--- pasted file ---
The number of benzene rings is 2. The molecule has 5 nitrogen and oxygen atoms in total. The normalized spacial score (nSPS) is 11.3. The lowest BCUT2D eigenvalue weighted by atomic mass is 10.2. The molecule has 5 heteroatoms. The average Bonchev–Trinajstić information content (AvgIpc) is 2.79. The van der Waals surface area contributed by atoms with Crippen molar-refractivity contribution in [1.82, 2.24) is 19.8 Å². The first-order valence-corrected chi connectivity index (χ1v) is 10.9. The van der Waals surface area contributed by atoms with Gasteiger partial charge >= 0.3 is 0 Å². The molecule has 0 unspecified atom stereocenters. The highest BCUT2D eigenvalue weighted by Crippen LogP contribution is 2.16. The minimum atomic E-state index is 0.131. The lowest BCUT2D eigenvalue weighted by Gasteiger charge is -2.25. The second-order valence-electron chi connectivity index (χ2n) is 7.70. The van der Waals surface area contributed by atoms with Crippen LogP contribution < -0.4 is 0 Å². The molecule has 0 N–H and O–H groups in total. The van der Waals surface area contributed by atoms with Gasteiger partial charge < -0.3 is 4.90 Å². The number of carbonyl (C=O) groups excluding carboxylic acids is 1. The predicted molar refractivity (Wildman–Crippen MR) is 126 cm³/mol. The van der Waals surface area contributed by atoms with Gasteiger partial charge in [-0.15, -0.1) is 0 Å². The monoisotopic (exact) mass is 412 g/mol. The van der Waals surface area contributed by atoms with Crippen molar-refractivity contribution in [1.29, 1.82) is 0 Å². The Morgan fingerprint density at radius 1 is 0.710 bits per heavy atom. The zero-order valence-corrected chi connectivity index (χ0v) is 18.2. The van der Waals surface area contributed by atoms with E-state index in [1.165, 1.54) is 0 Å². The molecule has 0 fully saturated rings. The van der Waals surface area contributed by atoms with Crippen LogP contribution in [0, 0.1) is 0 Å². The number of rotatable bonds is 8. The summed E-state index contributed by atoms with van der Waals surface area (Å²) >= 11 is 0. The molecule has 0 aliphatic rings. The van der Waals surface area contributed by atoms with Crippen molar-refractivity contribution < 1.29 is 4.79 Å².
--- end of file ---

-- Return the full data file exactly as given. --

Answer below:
The number of benzene rings is 2. The molecule has 5 nitrogen and oxygen atoms in total. The normalized spacial score (nSPS) is 11.3. The lowest BCUT2D eigenvalue weighted by atomic mass is 10.2. The molecule has 5 heteroatoms. The average Bonchev–Trinajstić information content (AvgIpc) is 2.79. The van der Waals surface area contributed by atoms with Crippen molar-refractivity contribution in [1.82, 2.24) is 19.8 Å². The first-order valence-corrected chi connectivity index (χ1v) is 10.9. The van der Waals surface area contributed by atoms with Gasteiger partial charge >= 0.3 is 0 Å². The molecule has 0 unspecified atom stereocenters. The highest BCUT2D eigenvalue weighted by Crippen LogP contribution is 2.16. The minimum atomic E-state index is 0.131. The lowest BCUT2D eigenvalue weighted by Gasteiger charge is -2.25. The second-order valence-electron chi connectivity index (χ2n) is 7.70. The van der Waals surface area contributed by atoms with Crippen LogP contribution < -0.4 is 0 Å². The molecule has 0 N–H and O–H groups in total. The van der Waals surface area contributed by atoms with Gasteiger partial charge < -0.3 is 4.90 Å². The number of carbonyl (C=O) groups excluding carboxylic acids is 1. The predicted molar refractivity (Wildman–Crippen MR) is 126 cm³/mol. The van der Waals surface area contributed by atoms with Gasteiger partial charge in [-0.15, -0.1) is 0 Å². The monoisotopic (exact) mass is 412 g/mol. The van der Waals surface area contributed by atoms with Crippen molar-refractivity contribution in [1.29, 1.82) is 0 Å². The Morgan fingerprint density at radius 1 is 0.710 bits per heavy atom. The zero-order valence-corrected chi connectivity index (χ0v) is 18.2. The van der Waals surface area contributed by atoms with E-state index in [1.165, 1.54) is 0 Å². The molecule has 0 fully saturated rings. The van der Waals surface area contributed by atoms with Crippen LogP contribution in [0, 0.1) is 0 Å². The number of rotatable bonds is 8. The summed E-state index contributed by atoms with van der Waals surface area (Å²) >= 11 is 0. The molecule has 0 aliphatic rings. The van der Waals surface area contributed by atoms with Crippen molar-refractivity contribution < 1.29 is 4.79 Å².